Underneath the story, there is plenty of commentary: “gay/straight/black/white-it’s all disco”-it doesn’t matter who you are or what you want to see, everyone wants to see it-they are simply giving people what they want (sex work is judged harshly even now, but they see the stupidity in all those opinions). One day, old age will rob people of the ability to have sex. They understand that outdated institutions have no right to say what they can and can’t do with our bodies (definitely controversial for 1979, but this is the new 1979; a better one, in my opinion). Life is too short not to have what we want. What strikes me personally about this movie is the freedom the women feel to simply be themselves and squeeze every ounce of pleasure they can out of this life; pleasure in their work is self-expression. They want what they want unabashedly, and feel no shame from others who turn up their noses at them. This movie also feels like it was actually filmed in the 70s; and I love the nods to other horror movies [notably, at least for me, the grandaddy of all slashers, Texas Chainsaw Massacre (1974)].
The Process of Pearl
Pearl came about when Ti West was constructing a backstory for (and with) Mia Goth, who plays dual roles the young, beautiful Maxine and the old, withered Pearl. Eventually, they realized they had enough material to make another movie about Pearl herself, who truly is an engaging figure. Who is this woman? Why is her desire drenched in blood? How did she become who she is now? The movie poster shows Mia Goth as the young Pearl, something we saw in X (2022) to explain Pearl’s preoccupation with Maxine. Maxine is the spitting image of Pearl as a young woman, minus Minx’s distinctive facial birthmark. Pearl was a dancer in those days; Howard served in two wars, and nothing turned out exactly the way she thought (or more likely, wanted). Pearl relished the power of beauty, of manipulation when she had it and envies young Maxine for it.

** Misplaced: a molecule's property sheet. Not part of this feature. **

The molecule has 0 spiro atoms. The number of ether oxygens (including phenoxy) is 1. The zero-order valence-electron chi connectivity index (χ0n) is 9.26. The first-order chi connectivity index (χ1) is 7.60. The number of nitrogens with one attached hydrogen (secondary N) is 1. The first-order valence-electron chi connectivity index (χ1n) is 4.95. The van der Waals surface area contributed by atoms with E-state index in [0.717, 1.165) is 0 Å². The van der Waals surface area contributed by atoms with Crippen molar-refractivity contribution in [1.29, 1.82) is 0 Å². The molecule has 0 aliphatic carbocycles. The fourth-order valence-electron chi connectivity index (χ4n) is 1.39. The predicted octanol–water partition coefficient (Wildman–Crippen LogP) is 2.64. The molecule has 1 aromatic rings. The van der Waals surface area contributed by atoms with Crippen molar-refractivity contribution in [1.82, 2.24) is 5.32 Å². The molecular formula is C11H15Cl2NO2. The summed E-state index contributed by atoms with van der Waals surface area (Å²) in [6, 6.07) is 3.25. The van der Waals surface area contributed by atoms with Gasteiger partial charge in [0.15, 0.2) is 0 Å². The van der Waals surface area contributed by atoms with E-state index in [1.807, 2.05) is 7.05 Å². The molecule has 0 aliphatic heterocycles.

The end credits scene of X shows Pearl in 1918, dancing happily in a new-looking barn spliced with her pushing an old man out into the lake of alligators. We also see her happily watching someone on fire, though it could be a fantasy from her point of view as we also see the same shot with her looking shocked/horrified. Reality for Pearl is clearly a tricky thing. She says all she wanted was to be loved, though genuinely, I don’t think that’s the problem. It sounds like her and Maxine wanted to be stars, loved by adoring fans, though Pearl never fully realizes those dreams being stuck on the farm and the wars.
In the poster, she holds her bloody hands up to her face with a bright-eyed, doe-like look, arrayed in a blood red dress to match, and a period hairstyle with a smaller image of her axeing someone, Lizzie Borden-style. Considering that Pearl is probably one of the most fascinating antagonists I’ve ever experienced, I’m thrilled she’s going to be star of her own movie.
We’re seeing a much more detailed, Technicolor peek into Pearl’s twisted world; she has the same obsession with fame as Maxine, wants the world to recognize and love her tinged with inner darkness. A theme of repression runs through the trailer of her true self—her murderous side, her sexuality but she also knows truly that something is wrong with her.
Pearl’s chief desire is to escape her life, escape the farm; she kills her competition in dance, her paralyzed father, assuming her mother. She may have graduated to humans from animals, but it’s clear she is dangerous.
Thanks for viewing ‘X (2022) and its Prequel Predecessor, Pearl’ by writer Victoria Jaye.